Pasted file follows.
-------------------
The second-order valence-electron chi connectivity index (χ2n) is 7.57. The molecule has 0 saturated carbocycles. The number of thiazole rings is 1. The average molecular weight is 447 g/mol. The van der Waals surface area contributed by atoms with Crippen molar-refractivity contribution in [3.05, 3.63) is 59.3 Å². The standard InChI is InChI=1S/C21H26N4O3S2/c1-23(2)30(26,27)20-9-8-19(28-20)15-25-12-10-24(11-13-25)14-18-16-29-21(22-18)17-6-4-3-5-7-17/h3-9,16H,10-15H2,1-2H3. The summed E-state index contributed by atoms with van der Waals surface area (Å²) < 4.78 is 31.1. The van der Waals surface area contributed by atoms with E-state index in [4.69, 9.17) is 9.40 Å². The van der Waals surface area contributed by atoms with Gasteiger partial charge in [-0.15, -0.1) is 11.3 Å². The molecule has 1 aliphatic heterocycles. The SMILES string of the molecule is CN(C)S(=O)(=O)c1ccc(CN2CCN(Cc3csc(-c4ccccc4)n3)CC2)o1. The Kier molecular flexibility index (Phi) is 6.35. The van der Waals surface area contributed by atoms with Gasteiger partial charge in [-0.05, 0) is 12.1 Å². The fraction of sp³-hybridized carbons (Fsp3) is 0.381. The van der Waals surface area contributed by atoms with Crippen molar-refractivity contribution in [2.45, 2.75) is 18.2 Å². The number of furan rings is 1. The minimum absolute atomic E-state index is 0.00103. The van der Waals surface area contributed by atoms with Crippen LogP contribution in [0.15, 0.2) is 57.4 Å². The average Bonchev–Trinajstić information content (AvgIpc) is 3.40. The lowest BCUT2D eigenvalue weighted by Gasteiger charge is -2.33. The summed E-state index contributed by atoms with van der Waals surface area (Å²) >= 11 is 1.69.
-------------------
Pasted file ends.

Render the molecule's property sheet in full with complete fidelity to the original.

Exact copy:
The second-order valence-electron chi connectivity index (χ2n) is 7.57. The molecule has 0 saturated carbocycles. The number of thiazole rings is 1. The average molecular weight is 447 g/mol. The van der Waals surface area contributed by atoms with Crippen molar-refractivity contribution in [3.05, 3.63) is 59.3 Å². The standard InChI is InChI=1S/C21H26N4O3S2/c1-23(2)30(26,27)20-9-8-19(28-20)15-25-12-10-24(11-13-25)14-18-16-29-21(22-18)17-6-4-3-5-7-17/h3-9,16H,10-15H2,1-2H3. The summed E-state index contributed by atoms with van der Waals surface area (Å²) < 4.78 is 31.1. The van der Waals surface area contributed by atoms with E-state index in [4.69, 9.17) is 9.40 Å². The van der Waals surface area contributed by atoms with Gasteiger partial charge in [-0.15, -0.1) is 11.3 Å². The molecule has 1 aliphatic heterocycles. The SMILES string of the molecule is CN(C)S(=O)(=O)c1ccc(CN2CCN(Cc3csc(-c4ccccc4)n3)CC2)o1. The Kier molecular flexibility index (Phi) is 6.35. The van der Waals surface area contributed by atoms with Gasteiger partial charge in [-0.05, 0) is 12.1 Å². The fraction of sp³-hybridized carbons (Fsp3) is 0.381. The van der Waals surface area contributed by atoms with Crippen molar-refractivity contribution in [2.45, 2.75) is 18.2 Å². The number of furan rings is 1. The minimum absolute atomic E-state index is 0.00103. The van der Waals surface area contributed by atoms with Crippen LogP contribution in [0.15, 0.2) is 57.4 Å². The average Bonchev–Trinajstić information content (AvgIpc) is 3.40. The lowest BCUT2D eigenvalue weighted by Gasteiger charge is -2.33. The summed E-state index contributed by atoms with van der Waals surface area (Å²) >= 11 is 1.69.